How Construction Loans Are Different From Home Loans

How Construction Loans Are Different From Home Loans

How Construction Loans Are Different From Home Loans
Construction loan is a short-term loan used to pay for the cost of building a home on a plot. (PropTiger.com)

Do you dream of having a house with in-door swimming pools and multi-car garages? Have you ever thought of building a vacation home or adding an extra bedroom to your existing home? Well, you can make that dream come true, as because banks provide short-term credit to cover building costs while the construction is in progress.

What is a construction loan?

It is a short-term loan used to pay for the cost of building a home or for constructing a dwelling unit on a plot or in your existing house. It is given for the period the construction work is in progress. The loan is secured by a mortgage on the property that is being financed. Your lender would at intervals make sure the funding is used for the purpose it is intended to be used.

Who qualifies?

In a construction loan, banks fund something that does not exist yet, and this is why they impose strict qualifying requirements before they sanction it.

The factors based on which banks sanction such loans include:

Your developer: Banks would ensure the person responsible for the construction is duly qualified to carry out the work and the pre-approved layout plan is followed.

You construction plan: The lender requires the detailed sanction plan of the property, along with the details of the materials used in constructing. The details pertaining to materials can range from the kind of tiles used to the type of flooring.

The margin: The down-payment in a construction loan is higher than a normal home loan. This is because the margin depends on the level of construction. If, say, Rs 10,000 is required at the beginning of the construction, the bank might fund only Rs 3,000; the rest has to be arranged by the borrower at that level.

The technical appraisal: Banks have an empanelled person who estimates the value of the land, along with the structure that is built after, say, every three months. The funding for every stage of construction depends on this technical report.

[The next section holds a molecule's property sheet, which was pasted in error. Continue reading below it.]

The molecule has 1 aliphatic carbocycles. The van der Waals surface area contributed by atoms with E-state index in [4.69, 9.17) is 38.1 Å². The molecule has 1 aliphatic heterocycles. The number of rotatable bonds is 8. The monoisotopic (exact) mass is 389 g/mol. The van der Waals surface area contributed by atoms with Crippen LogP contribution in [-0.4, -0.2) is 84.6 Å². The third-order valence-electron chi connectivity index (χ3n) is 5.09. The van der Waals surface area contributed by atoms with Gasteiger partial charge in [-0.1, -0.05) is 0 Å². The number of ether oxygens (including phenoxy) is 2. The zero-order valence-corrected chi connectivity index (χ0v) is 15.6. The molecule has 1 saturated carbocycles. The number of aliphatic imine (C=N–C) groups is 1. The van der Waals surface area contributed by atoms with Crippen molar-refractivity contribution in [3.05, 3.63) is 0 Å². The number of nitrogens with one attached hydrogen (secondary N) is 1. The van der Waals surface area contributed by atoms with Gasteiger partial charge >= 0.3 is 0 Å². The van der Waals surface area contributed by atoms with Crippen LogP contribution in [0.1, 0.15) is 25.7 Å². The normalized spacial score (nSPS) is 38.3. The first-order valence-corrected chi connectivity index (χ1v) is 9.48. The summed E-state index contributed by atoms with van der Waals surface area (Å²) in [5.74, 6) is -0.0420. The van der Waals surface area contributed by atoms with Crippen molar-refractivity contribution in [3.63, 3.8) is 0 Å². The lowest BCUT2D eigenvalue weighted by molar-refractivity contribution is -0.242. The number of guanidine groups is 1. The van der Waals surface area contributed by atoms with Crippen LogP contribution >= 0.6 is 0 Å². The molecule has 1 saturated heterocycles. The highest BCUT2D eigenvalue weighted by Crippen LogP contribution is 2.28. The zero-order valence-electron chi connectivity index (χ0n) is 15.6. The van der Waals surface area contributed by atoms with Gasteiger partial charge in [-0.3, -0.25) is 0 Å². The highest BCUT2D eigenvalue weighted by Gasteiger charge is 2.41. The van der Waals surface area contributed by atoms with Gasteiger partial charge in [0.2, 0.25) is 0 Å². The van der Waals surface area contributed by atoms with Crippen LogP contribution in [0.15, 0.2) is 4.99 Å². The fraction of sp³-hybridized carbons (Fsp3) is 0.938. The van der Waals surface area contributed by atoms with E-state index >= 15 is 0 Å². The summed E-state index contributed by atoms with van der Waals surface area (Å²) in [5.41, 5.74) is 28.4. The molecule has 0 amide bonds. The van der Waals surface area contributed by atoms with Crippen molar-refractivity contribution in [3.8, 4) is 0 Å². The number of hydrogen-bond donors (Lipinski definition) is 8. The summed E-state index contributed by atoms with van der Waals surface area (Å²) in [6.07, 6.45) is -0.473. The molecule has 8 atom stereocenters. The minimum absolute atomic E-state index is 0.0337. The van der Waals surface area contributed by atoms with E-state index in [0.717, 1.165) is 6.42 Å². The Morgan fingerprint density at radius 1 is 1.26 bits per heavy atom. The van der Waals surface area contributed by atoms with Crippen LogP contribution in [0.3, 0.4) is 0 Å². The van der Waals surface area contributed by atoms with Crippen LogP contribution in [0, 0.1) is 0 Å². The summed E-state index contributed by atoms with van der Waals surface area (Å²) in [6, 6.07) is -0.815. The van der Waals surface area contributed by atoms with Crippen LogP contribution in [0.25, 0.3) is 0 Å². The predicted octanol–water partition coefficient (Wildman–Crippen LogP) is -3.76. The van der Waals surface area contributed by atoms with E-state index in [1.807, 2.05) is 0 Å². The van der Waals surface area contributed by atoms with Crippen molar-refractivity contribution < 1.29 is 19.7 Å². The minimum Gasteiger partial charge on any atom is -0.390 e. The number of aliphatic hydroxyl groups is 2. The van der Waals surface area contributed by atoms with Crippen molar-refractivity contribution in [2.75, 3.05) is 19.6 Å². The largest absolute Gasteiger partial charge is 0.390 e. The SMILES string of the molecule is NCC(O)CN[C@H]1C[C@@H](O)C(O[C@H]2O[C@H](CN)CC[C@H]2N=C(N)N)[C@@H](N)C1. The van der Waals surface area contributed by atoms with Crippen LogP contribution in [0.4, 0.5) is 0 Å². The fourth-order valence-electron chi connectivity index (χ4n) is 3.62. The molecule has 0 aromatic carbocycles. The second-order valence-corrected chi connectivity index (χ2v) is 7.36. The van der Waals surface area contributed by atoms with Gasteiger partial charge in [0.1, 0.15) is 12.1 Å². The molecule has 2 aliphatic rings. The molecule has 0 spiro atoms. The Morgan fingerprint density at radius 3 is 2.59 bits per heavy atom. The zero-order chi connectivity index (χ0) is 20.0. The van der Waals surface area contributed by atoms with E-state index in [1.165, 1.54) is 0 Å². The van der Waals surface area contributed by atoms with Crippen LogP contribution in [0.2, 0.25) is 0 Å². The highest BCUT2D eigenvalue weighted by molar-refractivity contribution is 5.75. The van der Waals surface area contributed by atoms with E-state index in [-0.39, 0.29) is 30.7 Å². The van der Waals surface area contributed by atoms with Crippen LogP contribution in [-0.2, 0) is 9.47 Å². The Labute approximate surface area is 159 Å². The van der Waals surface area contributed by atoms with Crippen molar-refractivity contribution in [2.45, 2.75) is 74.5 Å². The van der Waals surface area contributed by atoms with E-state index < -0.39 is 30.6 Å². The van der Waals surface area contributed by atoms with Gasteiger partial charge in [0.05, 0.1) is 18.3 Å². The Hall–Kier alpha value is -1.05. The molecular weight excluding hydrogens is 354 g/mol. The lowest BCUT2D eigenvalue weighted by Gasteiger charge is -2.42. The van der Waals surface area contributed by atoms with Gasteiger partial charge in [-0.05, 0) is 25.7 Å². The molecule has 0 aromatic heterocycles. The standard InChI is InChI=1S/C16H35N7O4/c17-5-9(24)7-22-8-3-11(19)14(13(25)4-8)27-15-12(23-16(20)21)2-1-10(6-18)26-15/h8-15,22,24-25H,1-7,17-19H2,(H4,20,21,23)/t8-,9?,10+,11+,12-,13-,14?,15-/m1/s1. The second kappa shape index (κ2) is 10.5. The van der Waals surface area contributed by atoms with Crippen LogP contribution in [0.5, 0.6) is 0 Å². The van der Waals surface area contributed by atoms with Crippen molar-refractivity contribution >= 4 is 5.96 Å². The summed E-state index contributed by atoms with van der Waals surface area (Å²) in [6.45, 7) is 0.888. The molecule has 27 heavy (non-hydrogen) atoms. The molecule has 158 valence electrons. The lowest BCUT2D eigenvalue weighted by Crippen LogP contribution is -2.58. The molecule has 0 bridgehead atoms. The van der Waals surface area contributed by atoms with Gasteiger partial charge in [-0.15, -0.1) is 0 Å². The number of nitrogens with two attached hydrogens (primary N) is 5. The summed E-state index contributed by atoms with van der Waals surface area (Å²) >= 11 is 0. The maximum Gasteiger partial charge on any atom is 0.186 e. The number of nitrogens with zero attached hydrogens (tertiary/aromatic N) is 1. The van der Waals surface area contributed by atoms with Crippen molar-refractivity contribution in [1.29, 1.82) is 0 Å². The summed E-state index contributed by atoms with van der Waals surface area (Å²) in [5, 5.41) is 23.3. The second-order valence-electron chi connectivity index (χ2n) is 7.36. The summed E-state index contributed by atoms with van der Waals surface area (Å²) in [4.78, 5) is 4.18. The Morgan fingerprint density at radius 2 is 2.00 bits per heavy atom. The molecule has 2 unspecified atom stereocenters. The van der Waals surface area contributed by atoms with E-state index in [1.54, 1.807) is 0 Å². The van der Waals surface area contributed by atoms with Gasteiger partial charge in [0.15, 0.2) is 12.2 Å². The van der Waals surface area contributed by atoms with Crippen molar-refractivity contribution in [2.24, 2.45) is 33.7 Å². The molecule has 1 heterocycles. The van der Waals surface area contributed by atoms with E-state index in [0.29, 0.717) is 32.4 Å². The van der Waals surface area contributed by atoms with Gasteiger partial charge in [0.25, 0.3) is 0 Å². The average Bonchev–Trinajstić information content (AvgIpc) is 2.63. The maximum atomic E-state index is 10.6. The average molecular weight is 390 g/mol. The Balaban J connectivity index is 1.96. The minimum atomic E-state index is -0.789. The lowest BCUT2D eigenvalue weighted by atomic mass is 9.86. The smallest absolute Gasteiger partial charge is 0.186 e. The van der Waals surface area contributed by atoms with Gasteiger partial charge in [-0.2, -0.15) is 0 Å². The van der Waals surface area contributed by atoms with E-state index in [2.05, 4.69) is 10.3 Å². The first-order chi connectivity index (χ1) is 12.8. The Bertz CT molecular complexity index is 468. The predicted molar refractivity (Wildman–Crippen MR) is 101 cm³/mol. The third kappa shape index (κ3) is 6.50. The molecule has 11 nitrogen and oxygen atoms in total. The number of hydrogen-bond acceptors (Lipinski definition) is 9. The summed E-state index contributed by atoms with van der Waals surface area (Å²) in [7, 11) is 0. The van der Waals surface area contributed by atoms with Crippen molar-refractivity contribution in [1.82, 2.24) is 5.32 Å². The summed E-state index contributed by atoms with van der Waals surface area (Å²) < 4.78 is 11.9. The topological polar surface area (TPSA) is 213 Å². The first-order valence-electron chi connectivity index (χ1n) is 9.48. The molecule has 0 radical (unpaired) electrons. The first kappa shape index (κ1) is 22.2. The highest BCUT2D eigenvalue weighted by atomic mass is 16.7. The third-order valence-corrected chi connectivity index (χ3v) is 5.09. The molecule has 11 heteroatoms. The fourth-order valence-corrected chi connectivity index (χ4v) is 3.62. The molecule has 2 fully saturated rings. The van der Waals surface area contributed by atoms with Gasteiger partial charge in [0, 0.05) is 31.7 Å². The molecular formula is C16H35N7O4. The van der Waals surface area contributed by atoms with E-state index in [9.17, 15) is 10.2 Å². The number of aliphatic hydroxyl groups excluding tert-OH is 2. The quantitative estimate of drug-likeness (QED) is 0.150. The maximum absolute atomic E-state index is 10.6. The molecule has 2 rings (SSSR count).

Your credit: The eligibility criteria of good credit history, qualification, income, experience, credit score, type of employment, etc, remain the same as those for standard home loans.

How construction loans work?

After an approval is granted, the bank disburses the amount based on the construction stage. For instance, the amount required at the initial stage of construction is mostly higher than what is required after the structure is built. You will be receiving the money at designated intervals to carry on with the construction work.

The interest rate and tenure

While the tenure of such loans could range from 12 to 15 years, banks generally charge a floating rate of interest on them. Compared to other loans, the “spread” is also higher, since the collateral is subject to a smooth construction process. (Spread is the difference between the interest earned by banks on assets and interest paid by them on liabilities.) Do a research on the interest rates of different banks before you settle down for a financier. Some banks also lend construction loans only as interest; that is, you pay only the interest part on the amount you have borrowed, and not the principal loan balance.

Quick tips

  • The fixed-obligation-to-income ratio (Foir) for applicable to home loans is similar for construction loans, too.  
  • The loan-to-value ratio (LTV) plays an important role in construction loans because it is difficult to ascertain the market value of an under-construction property. This is why many banks offer 30 per cent funding at the beginning of the construction on a plot. The full disbursement happens when 80 level per cent of the construction is complete.
  • It is important to note that the completion certificate at the end of every level of construction, along with an affidavit-cum-undertaking, is to be obtained from the borrower.
Last Updated: Mon Apr 23 2018

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